‘Conflict occurs between the powerful and the powerless.’
Plight of Refugees: A David and Goliath Story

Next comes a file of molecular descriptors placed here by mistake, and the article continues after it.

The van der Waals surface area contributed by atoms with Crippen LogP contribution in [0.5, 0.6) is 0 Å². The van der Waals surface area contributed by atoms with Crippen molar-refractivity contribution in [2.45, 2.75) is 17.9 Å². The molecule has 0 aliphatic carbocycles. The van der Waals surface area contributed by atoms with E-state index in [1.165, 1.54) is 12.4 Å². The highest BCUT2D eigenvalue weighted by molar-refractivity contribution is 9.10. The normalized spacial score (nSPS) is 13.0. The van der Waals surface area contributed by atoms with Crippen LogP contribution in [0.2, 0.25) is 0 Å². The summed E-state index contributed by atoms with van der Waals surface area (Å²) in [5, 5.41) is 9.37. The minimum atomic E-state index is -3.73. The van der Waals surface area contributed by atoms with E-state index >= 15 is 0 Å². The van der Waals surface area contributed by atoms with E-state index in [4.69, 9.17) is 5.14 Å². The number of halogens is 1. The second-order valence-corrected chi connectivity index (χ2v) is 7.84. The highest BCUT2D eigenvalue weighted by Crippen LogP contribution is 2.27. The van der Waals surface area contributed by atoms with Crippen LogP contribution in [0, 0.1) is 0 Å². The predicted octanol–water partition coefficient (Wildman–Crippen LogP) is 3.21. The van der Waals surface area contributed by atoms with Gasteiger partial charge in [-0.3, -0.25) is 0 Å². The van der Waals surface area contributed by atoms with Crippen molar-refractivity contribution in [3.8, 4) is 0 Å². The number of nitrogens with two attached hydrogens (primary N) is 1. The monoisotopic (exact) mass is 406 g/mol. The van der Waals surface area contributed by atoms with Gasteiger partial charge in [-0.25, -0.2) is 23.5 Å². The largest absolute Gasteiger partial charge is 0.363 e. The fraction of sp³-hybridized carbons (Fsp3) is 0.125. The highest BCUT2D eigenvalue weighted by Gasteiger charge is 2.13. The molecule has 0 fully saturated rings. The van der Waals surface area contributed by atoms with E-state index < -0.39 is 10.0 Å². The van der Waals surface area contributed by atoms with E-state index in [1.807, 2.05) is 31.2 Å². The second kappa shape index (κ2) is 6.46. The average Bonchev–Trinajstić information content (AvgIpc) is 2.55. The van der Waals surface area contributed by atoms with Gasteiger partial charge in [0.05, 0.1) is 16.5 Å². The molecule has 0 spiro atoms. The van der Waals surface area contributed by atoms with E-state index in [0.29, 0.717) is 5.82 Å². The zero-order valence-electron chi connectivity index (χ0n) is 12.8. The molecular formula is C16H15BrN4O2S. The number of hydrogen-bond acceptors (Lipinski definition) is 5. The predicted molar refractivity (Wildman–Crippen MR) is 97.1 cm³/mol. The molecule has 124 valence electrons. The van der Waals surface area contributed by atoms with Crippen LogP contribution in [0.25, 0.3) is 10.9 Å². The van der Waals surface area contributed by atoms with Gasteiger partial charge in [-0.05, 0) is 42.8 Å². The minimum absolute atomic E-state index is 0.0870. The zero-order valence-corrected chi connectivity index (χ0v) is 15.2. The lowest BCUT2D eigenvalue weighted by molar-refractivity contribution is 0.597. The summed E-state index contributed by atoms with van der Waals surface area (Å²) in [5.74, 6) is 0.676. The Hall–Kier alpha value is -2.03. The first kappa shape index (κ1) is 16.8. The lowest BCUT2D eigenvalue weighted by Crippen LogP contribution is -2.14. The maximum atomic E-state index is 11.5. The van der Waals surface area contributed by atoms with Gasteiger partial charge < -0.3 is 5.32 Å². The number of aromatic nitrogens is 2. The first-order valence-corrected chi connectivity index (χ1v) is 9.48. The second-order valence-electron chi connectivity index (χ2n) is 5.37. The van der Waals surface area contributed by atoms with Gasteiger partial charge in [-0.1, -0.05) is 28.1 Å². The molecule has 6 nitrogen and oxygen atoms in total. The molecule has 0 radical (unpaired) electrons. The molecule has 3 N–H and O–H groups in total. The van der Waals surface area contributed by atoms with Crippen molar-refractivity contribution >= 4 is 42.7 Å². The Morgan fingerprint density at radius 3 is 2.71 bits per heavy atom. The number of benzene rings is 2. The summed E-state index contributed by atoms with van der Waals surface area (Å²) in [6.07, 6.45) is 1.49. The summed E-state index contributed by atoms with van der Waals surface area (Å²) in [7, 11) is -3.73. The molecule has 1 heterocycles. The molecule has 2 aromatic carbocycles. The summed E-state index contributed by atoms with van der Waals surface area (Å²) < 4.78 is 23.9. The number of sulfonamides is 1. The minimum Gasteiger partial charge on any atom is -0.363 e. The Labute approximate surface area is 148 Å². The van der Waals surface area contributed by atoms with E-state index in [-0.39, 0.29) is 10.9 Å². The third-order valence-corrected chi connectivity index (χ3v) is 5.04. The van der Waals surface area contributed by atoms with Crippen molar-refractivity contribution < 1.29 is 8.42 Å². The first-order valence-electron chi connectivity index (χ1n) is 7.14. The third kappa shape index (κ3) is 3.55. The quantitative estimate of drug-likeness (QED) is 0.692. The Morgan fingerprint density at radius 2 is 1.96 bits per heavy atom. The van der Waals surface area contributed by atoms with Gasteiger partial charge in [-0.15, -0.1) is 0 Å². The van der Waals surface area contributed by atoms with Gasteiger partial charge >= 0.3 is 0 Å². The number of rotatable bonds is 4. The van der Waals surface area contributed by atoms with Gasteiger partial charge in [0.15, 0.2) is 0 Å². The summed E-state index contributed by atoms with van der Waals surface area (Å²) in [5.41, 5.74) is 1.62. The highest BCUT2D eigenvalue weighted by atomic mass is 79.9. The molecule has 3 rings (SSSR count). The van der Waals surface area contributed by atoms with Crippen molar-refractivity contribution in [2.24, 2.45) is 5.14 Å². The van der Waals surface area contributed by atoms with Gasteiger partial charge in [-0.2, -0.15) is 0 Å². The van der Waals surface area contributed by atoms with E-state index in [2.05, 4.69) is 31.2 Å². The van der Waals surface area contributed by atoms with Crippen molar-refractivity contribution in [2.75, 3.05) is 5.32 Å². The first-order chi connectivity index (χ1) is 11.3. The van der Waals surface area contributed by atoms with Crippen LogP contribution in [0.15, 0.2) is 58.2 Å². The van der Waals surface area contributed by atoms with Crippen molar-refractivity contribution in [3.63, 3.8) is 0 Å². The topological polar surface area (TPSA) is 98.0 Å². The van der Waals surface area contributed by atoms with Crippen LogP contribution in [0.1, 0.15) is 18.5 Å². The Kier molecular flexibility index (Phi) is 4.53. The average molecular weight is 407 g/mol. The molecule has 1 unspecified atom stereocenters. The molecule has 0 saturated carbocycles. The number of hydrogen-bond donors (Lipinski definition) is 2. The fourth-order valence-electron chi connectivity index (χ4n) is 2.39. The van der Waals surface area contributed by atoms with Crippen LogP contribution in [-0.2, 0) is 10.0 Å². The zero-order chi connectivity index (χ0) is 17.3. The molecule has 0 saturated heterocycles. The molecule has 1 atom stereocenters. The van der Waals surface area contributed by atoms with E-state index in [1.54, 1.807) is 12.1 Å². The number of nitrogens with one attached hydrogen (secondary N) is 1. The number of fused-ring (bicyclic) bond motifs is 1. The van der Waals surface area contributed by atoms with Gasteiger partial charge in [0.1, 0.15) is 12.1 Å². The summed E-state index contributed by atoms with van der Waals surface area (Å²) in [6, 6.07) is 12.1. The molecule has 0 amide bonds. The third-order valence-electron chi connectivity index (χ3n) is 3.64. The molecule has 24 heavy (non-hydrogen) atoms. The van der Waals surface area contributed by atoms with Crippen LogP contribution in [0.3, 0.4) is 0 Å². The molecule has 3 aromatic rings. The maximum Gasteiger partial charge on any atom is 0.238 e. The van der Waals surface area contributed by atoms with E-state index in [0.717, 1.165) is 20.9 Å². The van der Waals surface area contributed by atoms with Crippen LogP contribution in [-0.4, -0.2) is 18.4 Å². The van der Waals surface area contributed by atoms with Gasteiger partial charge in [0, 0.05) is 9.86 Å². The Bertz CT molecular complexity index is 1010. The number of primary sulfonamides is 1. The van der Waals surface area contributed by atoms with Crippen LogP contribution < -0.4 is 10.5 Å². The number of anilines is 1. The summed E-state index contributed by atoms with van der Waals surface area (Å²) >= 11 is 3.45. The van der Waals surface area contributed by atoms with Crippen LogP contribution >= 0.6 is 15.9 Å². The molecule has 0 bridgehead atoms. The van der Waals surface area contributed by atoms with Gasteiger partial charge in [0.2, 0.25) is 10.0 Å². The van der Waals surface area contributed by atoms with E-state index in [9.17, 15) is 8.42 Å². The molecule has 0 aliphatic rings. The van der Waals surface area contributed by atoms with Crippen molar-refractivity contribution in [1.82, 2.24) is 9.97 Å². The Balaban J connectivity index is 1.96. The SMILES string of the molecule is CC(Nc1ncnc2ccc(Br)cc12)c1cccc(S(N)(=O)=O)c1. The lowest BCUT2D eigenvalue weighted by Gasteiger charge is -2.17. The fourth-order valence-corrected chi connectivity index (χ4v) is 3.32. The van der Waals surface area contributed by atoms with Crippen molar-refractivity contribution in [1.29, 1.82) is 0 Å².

With conflict around the world rising exponentially, more and more people are fleeing torture and persecution, sacrificing their identity, in the hope of living a new and safe life in Australia. The Migration Act 1958 requires people who are not citizens and are unlawfully in Australia to be detained. This legislation ensures that asylum seekers arriving in Australia can be detained for unspecific and prolonged periods of time. No one wants to be a refugee: they just want to live a normal life like everyone else but they are powerless to change the situation in their country, to change their circumstances. This all began with an imbalance of equality, two sides fighting for supremacy and eventually fight for purification. This has been the case across history with instances such as the genocide in Rwanda between the Hutus and the Tutsis, the dominance of the Nazis over the Jews and most recently the fight for religious supremacy and purification in Afghanistan between the Taliban and the Hazara. Within this particular conflict, there was little regard for the safety of the people, resulting in multitudes of deaths, the rising sense of fear and insecurity prompting many to flee or seek asylum. This was especially the case for the Hazara, who make up the majority of Afghani boat arrivals and are the powerless ones amidst the conflict, targeted because of an unresolved, century old religious and ethnic animosity. What our Labour government calls 'particular hardships' are in fact a process of attempted genocide, effected through a litany of unimaginable atrocities in which men, women and children have been slaughtered, raped, and homes destroyed. Refugees have to gamble their lives if they are to save their lives or preserve their freedom. They have no protection from their own state - in fact, it is often their own government that is threatening to persecute...
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